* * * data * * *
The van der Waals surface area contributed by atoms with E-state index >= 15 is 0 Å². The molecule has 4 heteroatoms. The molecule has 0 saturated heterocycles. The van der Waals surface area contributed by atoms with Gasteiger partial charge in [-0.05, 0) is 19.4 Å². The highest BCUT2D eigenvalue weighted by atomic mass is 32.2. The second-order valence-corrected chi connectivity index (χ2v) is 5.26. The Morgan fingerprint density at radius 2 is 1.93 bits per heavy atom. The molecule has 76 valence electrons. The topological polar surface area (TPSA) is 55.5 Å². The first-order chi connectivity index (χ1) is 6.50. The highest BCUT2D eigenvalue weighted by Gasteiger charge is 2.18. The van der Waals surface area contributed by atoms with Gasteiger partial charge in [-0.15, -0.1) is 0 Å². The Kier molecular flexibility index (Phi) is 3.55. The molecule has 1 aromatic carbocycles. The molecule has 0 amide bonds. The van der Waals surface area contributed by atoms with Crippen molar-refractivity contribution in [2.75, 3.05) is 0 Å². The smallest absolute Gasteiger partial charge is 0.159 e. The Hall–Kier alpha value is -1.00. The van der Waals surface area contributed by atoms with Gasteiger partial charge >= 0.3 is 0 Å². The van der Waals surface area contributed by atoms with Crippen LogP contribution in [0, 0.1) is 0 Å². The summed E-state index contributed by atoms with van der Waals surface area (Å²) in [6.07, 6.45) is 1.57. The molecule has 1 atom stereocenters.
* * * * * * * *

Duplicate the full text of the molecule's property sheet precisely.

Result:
The van der Waals surface area contributed by atoms with E-state index >= 15 is 0 Å². The molecule has 4 heteroatoms. The molecule has 0 saturated heterocycles. The van der Waals surface area contributed by atoms with Gasteiger partial charge in [-0.05, 0) is 19.4 Å². The highest BCUT2D eigenvalue weighted by atomic mass is 32.2. The second-order valence-corrected chi connectivity index (χ2v) is 5.26. The Morgan fingerprint density at radius 2 is 1.93 bits per heavy atom. The molecule has 76 valence electrons. The topological polar surface area (TPSA) is 55.5 Å². The first-order chi connectivity index (χ1) is 6.50. The highest BCUT2D eigenvalue weighted by Gasteiger charge is 2.18. The van der Waals surface area contributed by atoms with Gasteiger partial charge in [-0.15, -0.1) is 0 Å². The Kier molecular flexibility index (Phi) is 3.55. The molecule has 1 aromatic carbocycles. The molecule has 0 amide bonds. The van der Waals surface area contributed by atoms with Crippen molar-refractivity contribution in [2.75, 3.05) is 0 Å². The smallest absolute Gasteiger partial charge is 0.159 e. The Hall–Kier alpha value is -1.00. The van der Waals surface area contributed by atoms with Gasteiger partial charge >= 0.3 is 0 Å². The van der Waals surface area contributed by atoms with Crippen LogP contribution in [0, 0.1) is 0 Å². The summed E-state index contributed by atoms with van der Waals surface area (Å²) in [6.07, 6.45) is 1.57. The molecule has 1 atom stereocenters.